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Appraisal-driven somatovisceral response patterning: Effects of intrinsic pleasantness and goal conduciveness

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Published in Biological Psychology. 2008, vol. 79, no. 2, p. 158-164
Abstract Several componential emotion theories suggest that appraisal outcomes trigger characteristic somatovisceral changes that facilitate information processing and prepare the organism for adaptive behavior. The current study tested predictions derived from Scherer’s Component Process Model. Participants viewed unpleasant and pleasant pictures (intrinsic pleasantness appraisal) and were asked to concurrently perform either an arm extension or an arm flexion, leading to an increase or a decrease in picture size. Increasing pleasant stimuli and decreasing unpleasant stimuli were considered goal conducive; decreasing pleasant stimuli and increasing unpleasant stimuli were considered goal obstructive (goal conduciveness appraisal). Both appraisals were marked by several somatovisceral changes (facial electromyogram, heart rate [HR]). As predicted, the changes induced by the two appraisals showed similar patterns. Furthermore, HR results, compared with data of earlier studies, suggest that the adaptive consequences of both appraisals may be mediated by stimulus proximity.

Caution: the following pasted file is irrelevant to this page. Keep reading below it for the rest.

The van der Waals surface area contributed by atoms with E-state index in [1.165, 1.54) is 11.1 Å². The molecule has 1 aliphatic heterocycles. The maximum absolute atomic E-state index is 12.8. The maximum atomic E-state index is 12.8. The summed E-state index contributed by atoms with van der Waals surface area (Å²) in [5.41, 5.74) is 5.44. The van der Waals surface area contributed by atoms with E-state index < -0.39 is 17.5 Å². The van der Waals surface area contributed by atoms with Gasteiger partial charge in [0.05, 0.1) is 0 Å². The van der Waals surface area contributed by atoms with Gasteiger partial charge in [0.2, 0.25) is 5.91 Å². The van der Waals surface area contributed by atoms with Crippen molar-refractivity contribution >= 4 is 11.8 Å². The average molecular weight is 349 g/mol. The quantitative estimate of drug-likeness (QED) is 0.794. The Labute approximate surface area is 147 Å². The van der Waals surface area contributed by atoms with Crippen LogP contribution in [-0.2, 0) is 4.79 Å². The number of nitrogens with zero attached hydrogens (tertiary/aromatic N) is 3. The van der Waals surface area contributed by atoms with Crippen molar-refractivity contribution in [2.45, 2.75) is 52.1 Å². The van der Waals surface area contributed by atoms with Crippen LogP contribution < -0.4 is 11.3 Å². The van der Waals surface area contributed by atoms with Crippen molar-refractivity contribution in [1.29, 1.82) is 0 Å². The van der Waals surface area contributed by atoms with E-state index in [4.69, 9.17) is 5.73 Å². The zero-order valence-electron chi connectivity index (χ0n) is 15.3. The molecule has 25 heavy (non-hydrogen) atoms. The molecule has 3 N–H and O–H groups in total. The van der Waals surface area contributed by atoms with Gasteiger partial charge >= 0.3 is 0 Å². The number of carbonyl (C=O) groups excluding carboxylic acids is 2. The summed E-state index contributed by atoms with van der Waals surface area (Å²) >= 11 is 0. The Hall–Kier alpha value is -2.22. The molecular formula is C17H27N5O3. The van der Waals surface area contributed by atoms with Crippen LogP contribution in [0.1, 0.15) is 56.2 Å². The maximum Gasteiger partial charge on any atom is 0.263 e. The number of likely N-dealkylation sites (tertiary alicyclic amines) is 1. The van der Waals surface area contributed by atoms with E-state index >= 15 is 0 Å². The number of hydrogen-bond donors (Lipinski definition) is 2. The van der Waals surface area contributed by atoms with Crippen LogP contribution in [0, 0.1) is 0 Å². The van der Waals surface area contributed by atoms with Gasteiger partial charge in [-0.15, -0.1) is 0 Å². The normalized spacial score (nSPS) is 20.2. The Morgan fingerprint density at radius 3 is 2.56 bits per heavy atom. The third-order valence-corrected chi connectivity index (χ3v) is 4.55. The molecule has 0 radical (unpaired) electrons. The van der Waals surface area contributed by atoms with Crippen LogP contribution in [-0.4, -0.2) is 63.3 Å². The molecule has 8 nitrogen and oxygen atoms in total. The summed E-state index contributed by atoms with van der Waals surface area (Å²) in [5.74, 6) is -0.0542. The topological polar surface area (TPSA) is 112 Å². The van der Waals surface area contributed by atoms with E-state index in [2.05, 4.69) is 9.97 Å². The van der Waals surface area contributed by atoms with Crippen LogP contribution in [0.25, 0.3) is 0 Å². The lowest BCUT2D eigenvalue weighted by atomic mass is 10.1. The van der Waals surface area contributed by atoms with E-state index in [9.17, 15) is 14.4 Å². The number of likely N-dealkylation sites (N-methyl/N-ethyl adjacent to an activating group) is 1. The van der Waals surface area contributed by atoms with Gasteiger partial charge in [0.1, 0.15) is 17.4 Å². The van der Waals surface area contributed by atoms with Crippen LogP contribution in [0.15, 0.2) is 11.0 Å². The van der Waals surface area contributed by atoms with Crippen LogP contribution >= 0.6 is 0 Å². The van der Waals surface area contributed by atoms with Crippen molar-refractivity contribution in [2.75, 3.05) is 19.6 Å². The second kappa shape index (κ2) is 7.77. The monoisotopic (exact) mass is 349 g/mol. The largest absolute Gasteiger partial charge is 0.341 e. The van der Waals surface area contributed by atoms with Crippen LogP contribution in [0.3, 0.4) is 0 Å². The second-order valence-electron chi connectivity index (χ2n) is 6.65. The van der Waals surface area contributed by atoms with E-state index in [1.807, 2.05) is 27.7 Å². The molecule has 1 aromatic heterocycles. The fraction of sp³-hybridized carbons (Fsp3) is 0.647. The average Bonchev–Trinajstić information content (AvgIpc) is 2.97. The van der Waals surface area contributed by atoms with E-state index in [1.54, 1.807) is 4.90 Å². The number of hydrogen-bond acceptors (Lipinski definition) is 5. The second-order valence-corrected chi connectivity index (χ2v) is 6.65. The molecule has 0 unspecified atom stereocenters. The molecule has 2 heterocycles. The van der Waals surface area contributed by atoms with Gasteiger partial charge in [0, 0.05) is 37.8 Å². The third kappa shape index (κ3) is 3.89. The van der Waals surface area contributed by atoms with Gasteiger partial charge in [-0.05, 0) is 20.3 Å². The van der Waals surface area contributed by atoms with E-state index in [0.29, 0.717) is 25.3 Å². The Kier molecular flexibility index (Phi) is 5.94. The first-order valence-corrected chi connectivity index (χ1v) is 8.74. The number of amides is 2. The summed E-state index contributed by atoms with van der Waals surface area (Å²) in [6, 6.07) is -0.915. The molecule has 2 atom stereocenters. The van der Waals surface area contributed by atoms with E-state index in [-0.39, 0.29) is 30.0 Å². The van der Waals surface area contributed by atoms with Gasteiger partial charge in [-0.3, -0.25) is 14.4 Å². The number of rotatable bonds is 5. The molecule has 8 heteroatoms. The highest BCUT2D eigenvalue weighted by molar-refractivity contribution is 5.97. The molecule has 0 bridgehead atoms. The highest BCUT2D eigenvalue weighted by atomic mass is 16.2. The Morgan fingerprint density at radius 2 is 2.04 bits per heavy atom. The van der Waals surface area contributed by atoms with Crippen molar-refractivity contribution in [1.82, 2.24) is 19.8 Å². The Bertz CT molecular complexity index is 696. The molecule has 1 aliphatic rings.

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Research group Affective sciences
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AUE SEIL, Tatjana, SCHERER, Klaus R. Appraisal-driven somatovisceral response patterning: Effects of intrinsic pleasantness and goal conduciveness. In: Biological Psychology, 2008, vol. 79, n° 2, p. 158-164. https://archive-ouverte.unige.ch/unige:96401

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Deposited on : 2017-08-30

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